Meanwhile Peter Parker is conflicted about whether he should give some of his genetically altered blood to save long time friend Harry Osborn who is dying from the Random-Kill-You virus which also killed his father. Oh, you didn't know that Harry and Peter were friends? Relax, I don't think the writers did either. So yeah, Peter has this good friend but in all the times that Oscorp was mentioned and visited in the last film, Peter never mentioned, "I have a friend named Harry Osborn. His father runs this company." It had to be either that or Peter knew nothing about this childhood friend of his.

This shows that either Peter is completely aloof to any/everyone around him or that he might be mildly autistic.

See, if Harry and Peter's friendship had been shown in the last film or mentioned then it would have worked. But now, they admit they haven't seen each other since they were little kids and Harry's willing to stop a board meeting to say hi to Peter?

Also his transformation into the Green Goblin seems so rushed that it feels like the writers realized they were running out of time and decided to just throw it in there.

I liked the idea of Peter researching electricity to defeat Electro but I'm a bit confused about Gwen Stacey here. She's working in a genetics lab, going to Oxford to study medicine and yet she's able to work the power grid and knows exactly how it works? I know she's supposed to be smart but come on! In episodes of Star Trek: The Next Generation, Dr. Crusher wasn't getting called down to Engineering every time there was a problem with the warp core.

The movie sticks close to it's comic book roots in which Gwen Stacy dies despite Spider-Man's best efforts to save her. Now, where that should have been where the movie ends, sadly it doesn't. It starts to set up the Sinister Six storyline and shoehorns Paul Giamatti as the Rhino at the end. He was in a scene earlier in the movie playing a criminal who was captured by Spider-Man.

Sadly as talented as Giamatti is, I feel that his talents are just wasted considering that he has less than ten minutes of screen time. That and I found his Russian accent to be comical but that goes for anyone with a Russian accent. He looked and sounded like Rob Schneider.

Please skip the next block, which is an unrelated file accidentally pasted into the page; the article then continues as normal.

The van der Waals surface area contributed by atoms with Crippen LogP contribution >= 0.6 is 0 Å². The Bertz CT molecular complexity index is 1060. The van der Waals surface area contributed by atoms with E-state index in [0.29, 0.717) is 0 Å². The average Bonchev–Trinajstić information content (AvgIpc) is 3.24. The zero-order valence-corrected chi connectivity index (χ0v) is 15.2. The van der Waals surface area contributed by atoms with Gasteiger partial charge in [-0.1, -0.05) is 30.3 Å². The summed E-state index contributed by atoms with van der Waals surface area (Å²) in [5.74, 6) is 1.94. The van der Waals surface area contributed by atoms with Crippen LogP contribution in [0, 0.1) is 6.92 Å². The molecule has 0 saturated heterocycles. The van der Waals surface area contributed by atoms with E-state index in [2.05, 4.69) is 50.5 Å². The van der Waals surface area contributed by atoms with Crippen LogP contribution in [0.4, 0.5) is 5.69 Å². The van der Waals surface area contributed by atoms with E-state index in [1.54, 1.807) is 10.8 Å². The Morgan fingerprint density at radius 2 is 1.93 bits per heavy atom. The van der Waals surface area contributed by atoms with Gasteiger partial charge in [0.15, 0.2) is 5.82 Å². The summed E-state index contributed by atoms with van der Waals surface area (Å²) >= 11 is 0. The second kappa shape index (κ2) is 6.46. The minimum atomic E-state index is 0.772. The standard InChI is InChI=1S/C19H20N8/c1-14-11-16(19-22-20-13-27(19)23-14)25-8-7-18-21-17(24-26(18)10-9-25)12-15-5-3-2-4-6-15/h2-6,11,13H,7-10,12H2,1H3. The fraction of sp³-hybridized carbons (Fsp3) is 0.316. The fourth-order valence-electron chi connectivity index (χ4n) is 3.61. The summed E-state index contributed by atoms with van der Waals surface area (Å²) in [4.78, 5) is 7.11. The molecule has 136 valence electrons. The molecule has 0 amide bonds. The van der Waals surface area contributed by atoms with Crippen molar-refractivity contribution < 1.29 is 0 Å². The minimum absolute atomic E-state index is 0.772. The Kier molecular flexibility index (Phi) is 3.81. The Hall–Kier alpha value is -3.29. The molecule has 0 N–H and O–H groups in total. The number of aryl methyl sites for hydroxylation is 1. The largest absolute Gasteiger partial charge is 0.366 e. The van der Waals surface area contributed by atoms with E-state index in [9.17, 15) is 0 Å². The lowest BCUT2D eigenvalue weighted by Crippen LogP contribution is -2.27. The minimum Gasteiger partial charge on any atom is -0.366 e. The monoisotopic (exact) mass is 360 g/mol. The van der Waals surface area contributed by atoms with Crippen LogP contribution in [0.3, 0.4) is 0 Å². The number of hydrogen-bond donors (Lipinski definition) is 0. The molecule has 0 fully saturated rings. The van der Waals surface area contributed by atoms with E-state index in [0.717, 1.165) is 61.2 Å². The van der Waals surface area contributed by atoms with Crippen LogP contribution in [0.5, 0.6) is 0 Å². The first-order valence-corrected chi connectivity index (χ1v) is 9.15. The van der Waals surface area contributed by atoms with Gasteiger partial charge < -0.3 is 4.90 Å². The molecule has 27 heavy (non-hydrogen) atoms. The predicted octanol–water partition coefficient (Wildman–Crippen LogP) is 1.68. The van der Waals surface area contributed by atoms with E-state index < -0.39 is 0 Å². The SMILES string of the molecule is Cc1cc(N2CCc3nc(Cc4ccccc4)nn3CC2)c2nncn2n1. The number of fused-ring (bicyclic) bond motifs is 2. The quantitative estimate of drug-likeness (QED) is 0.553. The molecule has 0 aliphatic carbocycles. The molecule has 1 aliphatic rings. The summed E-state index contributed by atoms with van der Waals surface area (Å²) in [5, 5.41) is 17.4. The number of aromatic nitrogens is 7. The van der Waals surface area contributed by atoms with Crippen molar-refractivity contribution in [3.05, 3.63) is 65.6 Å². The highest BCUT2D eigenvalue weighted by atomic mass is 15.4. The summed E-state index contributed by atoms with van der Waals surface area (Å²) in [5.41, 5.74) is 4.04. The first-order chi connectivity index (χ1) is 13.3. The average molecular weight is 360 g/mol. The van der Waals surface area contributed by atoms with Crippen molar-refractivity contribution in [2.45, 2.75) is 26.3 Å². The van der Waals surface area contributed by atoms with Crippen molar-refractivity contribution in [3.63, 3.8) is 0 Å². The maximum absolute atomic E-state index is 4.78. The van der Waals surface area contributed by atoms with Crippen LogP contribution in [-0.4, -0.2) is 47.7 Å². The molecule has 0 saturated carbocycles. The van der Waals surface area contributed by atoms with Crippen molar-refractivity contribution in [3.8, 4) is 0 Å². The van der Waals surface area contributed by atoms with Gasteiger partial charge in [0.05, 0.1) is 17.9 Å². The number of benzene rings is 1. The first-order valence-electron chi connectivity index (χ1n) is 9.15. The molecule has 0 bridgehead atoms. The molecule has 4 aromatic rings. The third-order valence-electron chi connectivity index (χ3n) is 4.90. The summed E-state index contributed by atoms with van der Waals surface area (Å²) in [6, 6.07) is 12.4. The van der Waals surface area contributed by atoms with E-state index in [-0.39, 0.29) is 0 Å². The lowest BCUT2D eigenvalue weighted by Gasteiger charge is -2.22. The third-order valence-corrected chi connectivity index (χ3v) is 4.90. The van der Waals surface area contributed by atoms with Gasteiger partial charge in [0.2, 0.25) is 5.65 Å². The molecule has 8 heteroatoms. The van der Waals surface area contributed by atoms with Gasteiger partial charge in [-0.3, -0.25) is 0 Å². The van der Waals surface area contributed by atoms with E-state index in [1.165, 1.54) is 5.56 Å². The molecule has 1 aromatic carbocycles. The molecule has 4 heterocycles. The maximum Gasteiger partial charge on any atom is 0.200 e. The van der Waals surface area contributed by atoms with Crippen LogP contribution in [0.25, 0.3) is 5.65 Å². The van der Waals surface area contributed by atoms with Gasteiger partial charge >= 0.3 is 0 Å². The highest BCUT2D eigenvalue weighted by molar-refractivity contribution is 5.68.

The movie's ending though was terrible because there was no ending. Spider-Man is about to battle Rhino and cut to black. A lot of people in the audience were clearly surprised and confused.

I think what's tragic is that Gwen Stacy's death (A very important moment in comic book history) is treated almost as just a plot point. It should have been like that moment in The Empire Strikes Back where Han Solo is frozen in carbonite or Darth Vader reveals to Luke Skywalker that he is his father. It should have left the audience thinking, "Wow, how is this going to affect what happens in the next movie?"

Instead the writers treat it like Luke getting his hand cut off and then getting a robotic one fifteen minutes later. It's like they said, "There, problem solved."

And now, some random thoughts I had during this movie:
-Why hasn't Peter caught Uncle Ben's killer yet?

-Wouldn't people be suspicious when Spider-Man yanks Gwen off the street in the middle of a traffic jam. I'd like to think someone could put one and one together.

-Are people going to be as outraged about Spider-Man killing Electro as they were when Superman killed Zod in Man of Steel?

-How did Harry find out that Peter Parker was Spider-Man? Again, it's like the writers said, "Shit, we need to fit this in. Fuck it, he just knows, all right?"

-So now there are two villains who know the secret identity of Spider-Man. I'm sorry, why isn't Harry shouting, "PETER PARKER IS SPIDER-MAN!!!" at every free moment?

-How does Peter not know that his Aunt May is taking nursing classes?

-Also, why is Aunt May talking like she's in charge when the power comes back on. She literally shouts, "All right people, let's get back to work!" Lady, you're a student. My own sister is a nurse and she's not dumb enough to even attempt giving orders to people who have already graduated.

-Why are New Yorkers gathering around to watch a super-villain with heavy artillery attack police? Also, why do they have their kids with them while doing so? This is New York, if you want your kids to get used to seeing people shoot at the police and treat it like it's a parade just move to Detroit.

If you want something good with Spider-Man to watch, find The Spectacular Spider-Man cartoon online and watch that. I might talk about that series one day but I've talked enough about arachnids for one post.

All in all, Amazing Spider-Man 2 is trying to be a good movie, probably even a great movie, but with too much going on and no real organization it just feels like a garbled mess that wasn't confident in telling a simple story. It reminds me of something Chef Marco Pierre White said about cooking but can also apply to storytelling: "Simplicity has always been a secret. The more you add the more you take away so you have to know when to stop."

How I felt once this movie was over.